ACE Benchmarking: Late payments are adding to costs

Late payments continues to be an issue, but information is scarce. Time to look at some numbers from the latest ACE Benchmarking Report, says ACE chief executive Nelson Ogunshakin.

ACE through Infrastructure Intelligence, other media and groups has long campaigned and supported industry in trying to address the issue of late payments. Late payments are economically inefficient and can have a significant effect on cash flow and the viability of a business.

Changing such behaviour, however, is difficult and data surrounding the exact nature of the problem scarce.  For this reason two years ago ACE introduced a comprehensive set of questions regarding late payment within its benchmarking exercise, from which I am are now happy to report the findings.  

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Let’s start by looking simply at companies’ debtor days. It was revealed that SME participants were on average equivalent to 81.5 days’ sales; larger UK companies carry a similar level of debtors,  equivalent to 79.5 days’ sales. Such numbers are significantly in excess of the 30 day target.

The numbers above, however, do not differentiate between private and public sector debtors. Whilst not all companies could provide data, when this is accounted for it is revealed that private sector clients take 10 days longer to arrange payment, than the public sector.

The question is, how widespread is the practice of late payments? The sample data revealed that a quarter of UK companies received 50% or more of their revenue outside the contract terms.

Such a significant amount of payments being outside contracts have knock-on effects for company time and costs. The data received revealed that SME firms’ directors/partners spend 4.6% of their time settling late payment disputes. For large firms the time spent was 5.1%.

Looking beyond directors/partners,  large firms’ other staff spent 5% of their time trying to settle late payment disputes whilst other SME staff spent 8.4% of their time undertaking these duties. This demonstrates the significant time that can be spent on such activity and why efforts to improve payment times would bear savings not only for companies but also for clients.

Companies were asked to indicate how long after the contractual due date they would send a pre-action letter. Answers ranged from 7 days to 210 days. This is obviously a significant range and will affect a company’s ability to settle disputes.

"SME firms’ directors/partners spend 4.6% of their time settling late payment disputes. For large firms the time spent was 5.1%."

It was clear from the data that larger UK firms typically are more prompt in sending out a pre-action letter. The median for large companies was 45 days but 60 days for the benchmarking SME firms. Some companies, however, did report waiting over 100 days past the due date before action was taken which seems to be excessively lenient.

Looking beyond a pre-action letter, large companies reported that legal action would be undertaken after 95 days, with SMEs indicating a similar figure of 100 days.

The figures above make for worrying reading, and show that action is needed to try and address the issue of late payments. The collation of the data above is only the start, ACE intends to continue to develop and extend the companies in this sample to improve the wider understanding of the issue. To help ACE achieve this I urge companies to take part.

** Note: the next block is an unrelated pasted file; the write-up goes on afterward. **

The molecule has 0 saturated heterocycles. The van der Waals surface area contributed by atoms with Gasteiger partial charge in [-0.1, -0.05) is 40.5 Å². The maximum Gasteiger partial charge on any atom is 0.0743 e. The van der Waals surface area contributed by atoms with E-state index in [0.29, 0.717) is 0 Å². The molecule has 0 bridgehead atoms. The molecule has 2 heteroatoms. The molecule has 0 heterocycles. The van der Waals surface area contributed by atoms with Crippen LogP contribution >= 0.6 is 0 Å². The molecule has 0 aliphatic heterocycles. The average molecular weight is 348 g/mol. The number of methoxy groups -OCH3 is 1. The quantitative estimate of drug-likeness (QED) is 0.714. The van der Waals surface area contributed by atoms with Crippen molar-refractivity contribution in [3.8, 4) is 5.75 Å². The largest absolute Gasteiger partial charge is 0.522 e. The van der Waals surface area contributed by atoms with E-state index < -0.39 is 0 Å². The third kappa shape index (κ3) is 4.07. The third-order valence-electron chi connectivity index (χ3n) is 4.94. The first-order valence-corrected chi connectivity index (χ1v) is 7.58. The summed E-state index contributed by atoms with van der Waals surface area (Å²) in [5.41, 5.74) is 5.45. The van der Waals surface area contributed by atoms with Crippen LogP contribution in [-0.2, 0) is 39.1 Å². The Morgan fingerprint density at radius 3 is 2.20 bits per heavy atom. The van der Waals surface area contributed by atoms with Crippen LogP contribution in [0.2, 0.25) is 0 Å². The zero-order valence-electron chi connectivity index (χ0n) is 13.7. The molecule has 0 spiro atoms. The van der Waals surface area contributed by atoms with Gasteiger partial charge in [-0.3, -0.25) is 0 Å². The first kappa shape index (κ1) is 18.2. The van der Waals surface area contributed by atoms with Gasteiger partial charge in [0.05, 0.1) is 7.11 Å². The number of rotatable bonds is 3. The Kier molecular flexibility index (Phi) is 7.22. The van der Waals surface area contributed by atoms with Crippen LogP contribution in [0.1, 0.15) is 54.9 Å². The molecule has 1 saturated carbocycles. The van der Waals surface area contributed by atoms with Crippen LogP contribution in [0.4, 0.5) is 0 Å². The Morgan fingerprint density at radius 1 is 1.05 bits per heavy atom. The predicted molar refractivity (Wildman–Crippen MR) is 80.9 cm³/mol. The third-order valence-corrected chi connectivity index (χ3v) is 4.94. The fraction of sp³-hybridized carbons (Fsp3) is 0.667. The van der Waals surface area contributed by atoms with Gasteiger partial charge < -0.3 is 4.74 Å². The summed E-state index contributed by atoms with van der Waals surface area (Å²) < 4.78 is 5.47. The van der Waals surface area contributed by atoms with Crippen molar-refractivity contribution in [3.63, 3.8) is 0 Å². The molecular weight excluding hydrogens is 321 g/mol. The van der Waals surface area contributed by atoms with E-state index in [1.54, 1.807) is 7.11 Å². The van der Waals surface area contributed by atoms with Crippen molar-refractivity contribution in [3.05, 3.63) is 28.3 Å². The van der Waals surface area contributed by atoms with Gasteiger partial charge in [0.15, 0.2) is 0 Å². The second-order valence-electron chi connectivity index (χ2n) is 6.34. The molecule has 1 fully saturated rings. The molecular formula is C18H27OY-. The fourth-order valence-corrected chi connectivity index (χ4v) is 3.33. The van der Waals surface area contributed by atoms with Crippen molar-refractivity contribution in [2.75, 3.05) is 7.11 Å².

There is, however, a much larger picture to be aware of. Payments form a part of a much wider procurement process which is in need of greater understanding by all parties.

Change needs to occur on multiple fronts across the short medium and long term. Cultural change will always be a long process, and where industry can make short term improvements these should definitely be sought. The problem, however, is much greater than simple contract terms.

ACE will therefore continue to engage with all parties from government, clients and companies all the way down to the very bottom of the supply chain to help move the debate forward with the aim of improving conditions for industry and clients. 

Key findings from the ACE Benchmarking Report

·      In the 2014 report average overall profit margins improved for UK firms to 4.9% (previously 4.1%) whereas it declined for EU firms to 6.3% (previously 6.8%). 

·       Companies overall are forecasting a profit margin improvement of 1.1 percentage points next year.

·       SME firms achieved an average profit margin 9.0 percentage points higher than large firms.

·       Average year end debtors days for EU firms was equivalent to 100 days which was higher than that of larger UK firms at 80 days and SME firms at 82 days.

·       Fee earners’ staff costs accounted for 62% of revenue in UK large firms, for SMEs the percentage was 57% and for European firms it was 59%.

·       On average UK companies spent 4.8% of directors/partners time settling late payment disputes.

·       On average large firms generate £1.45 of revenue per £ of staff cost, whereas SMEs generated £1.58.

·       Professional indemnity insurance costs for larger companies on average are 1.3% of their revenue or £800 per fee earner, SMEs paid 2.2% or £1,500 per fee earner. 

The ACE Benchmarking Report is prepared by the Centre for Interfirm Comparison in collaboration with ACE

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